- Choose a healthy goat that has given birth with a well-attached udder.
- Assemble your supplies: a seamless stainless steel milking pail with a half-moon lid (www.thegoatstore.com), a milk strainer with filters, a strip cup, a milking stand, a way to clean the doe's udder and your hands before and after, a set of hobbles to keep your goat from kicking your milk pail over, and a way to feed your goat while she's being milked to help keep her happy.
- When the kids are 2 weeks old, separate the kids from the doe at night. The kids will very quickly learn to fill up on milk right before you take the doe away at night, and do just fine without the doe for the night.
- In the morning, get your goat on the milking stand and give her some feed to keep her happy, and to help her learn to look forward to milking time. If your goat isn't very tame, isn't used to being handled much, and hasn't been trained to lead, this will not be an easy task.
- Hobble her back legs so she won't kick you or your milking pail. It really IS hard not to cry over spilt milk when you've worked so hard to milk your own!
- Once your goat is situated, sanitize your hands, then get out your udder cleaning solution and use a wetted paper towel to carefully clean any bits of bedding or manure from her udder.
- Milk out the first 3-4 streams of milk from each teat into a strip cup. This allows you to check for any strange textures or colors which could indicate your doe is experiencing infection, and also is supposed to remove any bacteria that may have been present in the first milk in the teat.
- Put your milking pail under your goat. I always cover the half-moon opening of mine with saran wrap to help keep things like dust out of the milk in between goats and while I'm putting the doe on the milking stand, so you'll need to move aside the wrap before you start milking.
- Milk your goat. At first you'll have some pretty good streams of milk coming into the pail, which take a while to get the hang of aiming right into the pail. Then after a while you'll notice the volume in the streams of milk slacking off - this is when you will want to start to gently "bump" the doe's udder to help her let down the milk. Then, when the streams of milk start to slack off again, massage the doe's udder, this will also help the milk come down. You'll know you've finished milking when the doe's udder feels soft and wrinkly, and not full and tight like it did before being milked. This takes (at least at first, until you're used to it) a very long time and your arms begin to feel as though they might fall off because you're not used to holding them up and outward for that length of time. Really it only takes 15-20 minutes per goat, but it sure can seem longer than that when you're arms are trembling!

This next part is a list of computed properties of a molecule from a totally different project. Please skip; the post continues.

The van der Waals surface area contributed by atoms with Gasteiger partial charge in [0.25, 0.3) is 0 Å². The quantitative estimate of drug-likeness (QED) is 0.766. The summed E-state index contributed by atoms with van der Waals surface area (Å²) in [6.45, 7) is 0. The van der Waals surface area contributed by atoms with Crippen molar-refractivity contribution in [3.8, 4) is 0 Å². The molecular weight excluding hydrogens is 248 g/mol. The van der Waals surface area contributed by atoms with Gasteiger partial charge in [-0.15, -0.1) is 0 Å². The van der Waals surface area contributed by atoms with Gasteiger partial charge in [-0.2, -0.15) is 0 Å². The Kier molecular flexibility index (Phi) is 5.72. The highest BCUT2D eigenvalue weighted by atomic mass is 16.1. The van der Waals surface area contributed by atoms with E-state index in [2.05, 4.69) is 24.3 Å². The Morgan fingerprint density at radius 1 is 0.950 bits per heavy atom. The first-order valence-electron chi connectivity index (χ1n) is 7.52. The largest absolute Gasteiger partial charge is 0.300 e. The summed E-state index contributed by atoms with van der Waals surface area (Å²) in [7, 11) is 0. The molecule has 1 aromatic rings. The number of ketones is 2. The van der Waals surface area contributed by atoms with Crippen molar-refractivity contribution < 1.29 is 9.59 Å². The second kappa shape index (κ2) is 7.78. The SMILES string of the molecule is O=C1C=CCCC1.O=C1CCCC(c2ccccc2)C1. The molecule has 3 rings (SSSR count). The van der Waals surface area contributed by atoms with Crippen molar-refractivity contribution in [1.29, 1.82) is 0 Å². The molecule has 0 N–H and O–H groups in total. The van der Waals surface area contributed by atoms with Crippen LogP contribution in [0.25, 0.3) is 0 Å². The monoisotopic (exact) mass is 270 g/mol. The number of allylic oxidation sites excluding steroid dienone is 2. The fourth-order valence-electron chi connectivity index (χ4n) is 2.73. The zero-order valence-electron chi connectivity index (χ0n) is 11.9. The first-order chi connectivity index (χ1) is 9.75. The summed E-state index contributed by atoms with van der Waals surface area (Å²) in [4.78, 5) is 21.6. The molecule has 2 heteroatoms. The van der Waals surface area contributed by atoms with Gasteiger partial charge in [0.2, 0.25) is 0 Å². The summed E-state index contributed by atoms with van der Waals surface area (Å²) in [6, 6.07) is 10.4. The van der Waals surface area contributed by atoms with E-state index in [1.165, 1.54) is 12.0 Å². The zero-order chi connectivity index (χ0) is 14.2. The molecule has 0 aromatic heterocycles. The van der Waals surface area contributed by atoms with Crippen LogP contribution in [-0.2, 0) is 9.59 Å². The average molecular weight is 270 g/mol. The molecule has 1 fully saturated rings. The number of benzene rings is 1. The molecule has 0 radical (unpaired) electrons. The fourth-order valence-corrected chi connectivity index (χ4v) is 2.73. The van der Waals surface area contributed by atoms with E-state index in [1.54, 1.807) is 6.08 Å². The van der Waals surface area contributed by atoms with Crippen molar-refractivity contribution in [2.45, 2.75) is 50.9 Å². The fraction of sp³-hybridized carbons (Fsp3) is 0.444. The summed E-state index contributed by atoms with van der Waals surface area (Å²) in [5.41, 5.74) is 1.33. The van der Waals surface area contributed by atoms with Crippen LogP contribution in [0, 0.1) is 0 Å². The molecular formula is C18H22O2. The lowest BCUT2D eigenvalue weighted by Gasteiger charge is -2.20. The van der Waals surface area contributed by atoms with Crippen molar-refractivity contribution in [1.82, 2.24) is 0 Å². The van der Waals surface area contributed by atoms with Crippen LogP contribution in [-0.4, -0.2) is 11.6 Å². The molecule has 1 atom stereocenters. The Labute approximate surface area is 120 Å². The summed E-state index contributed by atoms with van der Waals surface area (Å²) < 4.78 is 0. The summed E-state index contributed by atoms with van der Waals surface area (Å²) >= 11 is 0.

- When you've finished milking, replace the saran wrap over the pail, set it out of the way, treat her teats to help prevent infection, un-hobble your doe, and let her off of the milking stand.
- Stand back and watch the mama doe and baby kids reunite, and admire how cute it is. The kids did fine overnight, and they're learning better how to eat hay than the other goat kids.
- Feed the first milk you put in the strip cup to your trusty livestock guardian dog, who loves fresh milk and now won't expect anything less than fresh milk every time he sees you.
- Bring the milk back to the house as quickly as you can, and pour it through the strainer into very clean wide-mouth quart jars. Refrigerate.
It takes an extra 15 minutes or so in the evenings to catch the does at night to separate them, feed them plenty of hay overnight, and make sure they have plenty of water. Then in the morning it takes about 5 minutes to assemble the clean milking pail, put the saran wrap on, and mix up the udder cleaning solution. Then another 5 to walk to the barn and get the first doe ready for milking. Then I spend 20 minutes with each doe, with roughly another 5 minutes in between does. After that I walk to the house, wash up, strain and refrigerate the milk, which is probably another 5 minutes. So 15 intense minutes of hard work at night to move the goats, plus an hour in the early morning (I frequently start the process at 4:45am to make it work with my family's schedule) makes for quite a bit of time spent on this whole process.
And that's not all! Mammals (goats included) don't give milk without first giving birth, and you'll have to secure the services of a buck (male goat) to get that process started. It takes about 5 months after breeding for a doe to kid. So you'll have to care for the doe while you wait for her to kid, which for us means twice daily feedings, making sure they have a clean, well-bedded area to live, making sure their feet are in good condition, that they stay in good health and weight, and in general practicing good animal husbandry so she'll have an optimal chance of having a problem-free birth, and having healthy kids. I've outlined how we chose to take care of the kids so we only have to milk the does once/day, but some choose to bottle raise the kids, which is even more time consuming, as they need to be bottle fed at least twice/day.
Now, even though it is a lot of hard work to milk my own goats, I'm glad I'm doing it. Some mornings, though, the $5.00/gallon price tag of grocery store whole milk looks pretty reasonable!